About Me
My Photo
Annie in Austin
Welcome! As "Annie in Austin" I blog about gardening in Austin, TX with occasional looks back at our former gardens in Illinois. My husband Philo & I also make videos - some use garden images as background for my original songs, some capture Austin events & sometimes we share videos of birds in our garden. Come talk about gardens, movies, music, genealogy and Austin at the Transplantable Rose and listen to my original songs on YouTube. For an overview read Three Gardens, Twenty Years. Unless noted, these words and photos are my copyrighted work.
View my complete profile

Thursday, July 08, 2010

Blue Butterfly Bush Clerodendrum ugandense

Can there be too much blue in the garden? Not in my opinion, so this Blue Butterfly bush is one of my favorite plants, no matter what you call it...in addition to Clerodendrum ugandense the botanical name Rotheca myricoides 'Ugandense' shows up as a synonym, along with Clerodendrum myricoides.Annieinaustin,2010,July, Blue Clerodendron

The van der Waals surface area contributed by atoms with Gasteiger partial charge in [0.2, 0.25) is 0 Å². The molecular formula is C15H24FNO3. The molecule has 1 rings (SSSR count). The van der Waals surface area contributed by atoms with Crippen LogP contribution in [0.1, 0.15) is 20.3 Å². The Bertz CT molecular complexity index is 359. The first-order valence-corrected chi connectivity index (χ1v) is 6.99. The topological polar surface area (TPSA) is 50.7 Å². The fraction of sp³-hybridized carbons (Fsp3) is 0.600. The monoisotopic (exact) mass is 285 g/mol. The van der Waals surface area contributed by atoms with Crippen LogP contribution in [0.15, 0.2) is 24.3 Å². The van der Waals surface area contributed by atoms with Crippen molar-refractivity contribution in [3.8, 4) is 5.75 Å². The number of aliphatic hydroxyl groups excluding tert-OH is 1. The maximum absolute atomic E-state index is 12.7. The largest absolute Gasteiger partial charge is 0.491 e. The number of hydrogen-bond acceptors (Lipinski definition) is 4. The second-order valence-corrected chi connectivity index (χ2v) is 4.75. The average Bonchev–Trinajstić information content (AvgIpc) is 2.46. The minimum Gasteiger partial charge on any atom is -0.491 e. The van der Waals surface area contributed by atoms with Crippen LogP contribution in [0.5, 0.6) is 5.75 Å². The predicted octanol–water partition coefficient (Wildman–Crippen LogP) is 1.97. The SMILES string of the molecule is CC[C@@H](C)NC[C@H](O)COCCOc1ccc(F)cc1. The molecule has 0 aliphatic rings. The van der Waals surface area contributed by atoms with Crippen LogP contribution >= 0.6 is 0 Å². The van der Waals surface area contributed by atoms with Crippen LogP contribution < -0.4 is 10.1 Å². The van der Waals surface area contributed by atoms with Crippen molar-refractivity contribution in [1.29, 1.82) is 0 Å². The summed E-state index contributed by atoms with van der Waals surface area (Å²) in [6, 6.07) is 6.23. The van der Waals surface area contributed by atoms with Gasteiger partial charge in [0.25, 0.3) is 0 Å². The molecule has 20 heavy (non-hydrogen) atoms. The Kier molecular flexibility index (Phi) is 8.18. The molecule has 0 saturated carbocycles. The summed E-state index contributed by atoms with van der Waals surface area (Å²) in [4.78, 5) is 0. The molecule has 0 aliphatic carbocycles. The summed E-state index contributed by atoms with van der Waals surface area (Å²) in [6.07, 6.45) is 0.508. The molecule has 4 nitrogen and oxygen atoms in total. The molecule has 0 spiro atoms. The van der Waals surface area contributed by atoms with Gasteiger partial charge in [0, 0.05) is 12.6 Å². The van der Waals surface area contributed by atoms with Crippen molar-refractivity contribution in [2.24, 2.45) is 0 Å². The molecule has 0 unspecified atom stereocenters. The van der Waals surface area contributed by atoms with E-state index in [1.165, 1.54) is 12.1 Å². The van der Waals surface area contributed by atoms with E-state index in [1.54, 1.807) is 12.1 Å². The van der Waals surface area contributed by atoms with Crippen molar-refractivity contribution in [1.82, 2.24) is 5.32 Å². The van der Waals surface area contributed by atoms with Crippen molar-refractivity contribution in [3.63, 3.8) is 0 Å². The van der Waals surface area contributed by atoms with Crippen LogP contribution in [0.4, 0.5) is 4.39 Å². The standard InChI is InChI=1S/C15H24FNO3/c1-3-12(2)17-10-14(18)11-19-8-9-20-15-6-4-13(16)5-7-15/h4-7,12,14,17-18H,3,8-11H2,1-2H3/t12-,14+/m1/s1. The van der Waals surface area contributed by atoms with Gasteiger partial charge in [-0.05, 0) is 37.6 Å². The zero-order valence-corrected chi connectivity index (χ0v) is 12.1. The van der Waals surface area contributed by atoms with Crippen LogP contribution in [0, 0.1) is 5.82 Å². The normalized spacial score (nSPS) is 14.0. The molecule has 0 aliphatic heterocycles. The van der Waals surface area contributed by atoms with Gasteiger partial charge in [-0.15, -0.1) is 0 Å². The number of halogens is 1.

These delicate-looking blue flowers have graced many a Garden Blogger Bloom Day since 2008 but my plant barely survived last winter when our temperatures dropped to 13°F. It took months before one tiny sprout reappeared from the dead sticks at the base so while it was still on the "Dead-or-Dormant List" I searched local nurseries for a second plant with no luck. My friend Sophia from the Divas of the Dirt checked out Houston nurseries but also came home empty-handed.

Then my garden blogger friend Robin from Getting Grounded found a beauty for me at It's About Thyme. The new plant is blooming in a patio container and how I love those blue flowers!
Annieinaustin, 2010, Clerodendrum ugandense at nightThe original plant (a Passalong Plant from Sophia) has sun for a good part of the day with a little shade when the vines fill in the nearby obelisk. I've added compost and do have to water it, but not excessively. Right now the new plant looks happy in its patio container next to the Pineapple Sage, but it was already nearly 3-feet tall when Robin bought it and it will need repotting soon.Annieinaustin, 2010,7,Pineapple sage with Blue clerodendron
My plan is to bring it inside during cold snaps ... either into the garage or near the window in the breakfast room. Maybe that way instead of putting all its energy into survival and regrowth after winter, it can just concentrate on being beautiful!

31 comments: